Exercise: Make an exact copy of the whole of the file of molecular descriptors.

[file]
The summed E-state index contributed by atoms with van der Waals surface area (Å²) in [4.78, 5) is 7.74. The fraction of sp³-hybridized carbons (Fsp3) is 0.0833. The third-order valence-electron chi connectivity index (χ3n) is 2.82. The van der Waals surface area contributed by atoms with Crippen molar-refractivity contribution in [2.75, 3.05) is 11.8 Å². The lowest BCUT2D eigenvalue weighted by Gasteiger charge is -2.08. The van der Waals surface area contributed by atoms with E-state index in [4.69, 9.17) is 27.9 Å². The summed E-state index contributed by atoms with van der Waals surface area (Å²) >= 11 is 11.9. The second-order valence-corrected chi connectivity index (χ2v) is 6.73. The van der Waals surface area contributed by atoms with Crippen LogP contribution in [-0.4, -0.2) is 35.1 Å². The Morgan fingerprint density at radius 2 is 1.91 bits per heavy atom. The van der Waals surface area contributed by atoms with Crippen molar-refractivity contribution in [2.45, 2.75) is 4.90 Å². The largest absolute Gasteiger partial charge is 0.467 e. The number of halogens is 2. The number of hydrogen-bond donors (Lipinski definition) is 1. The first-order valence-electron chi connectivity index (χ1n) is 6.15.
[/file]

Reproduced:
The summed E-state index contributed by atoms with van der Waals surface area (Å²) in [4.78, 5) is 7.74. The fraction of sp³-hybridized carbons (Fsp3) is 0.0833. The third-order valence-electron chi connectivity index (χ3n) is 2.82. The van der Waals surface area contributed by atoms with Crippen molar-refractivity contribution in [2.75, 3.05) is 11.8 Å². The lowest BCUT2D eigenvalue weighted by Gasteiger charge is -2.08. The van der Waals surface area contributed by atoms with E-state index in [4.69, 9.17) is 27.9 Å². The summed E-state index contributed by atoms with van der Waals surface area (Å²) >= 11 is 11.9. The second-order valence-corrected chi connectivity index (χ2v) is 6.73. The van der Waals surface area contributed by atoms with Crippen LogP contribution in [-0.4, -0.2) is 35.1 Å². The Morgan fingerprint density at radius 2 is 1.91 bits per heavy atom. The van der Waals surface area contributed by atoms with Crippen molar-refractivity contribution in [2.45, 2.75) is 4.90 Å². The largest absolute Gasteiger partial charge is 0.467 e. The number of halogens is 2. The number of hydrogen-bond donors (Lipinski definition) is 1. The first-order valence-electron chi connectivity index (χ1n) is 6.15.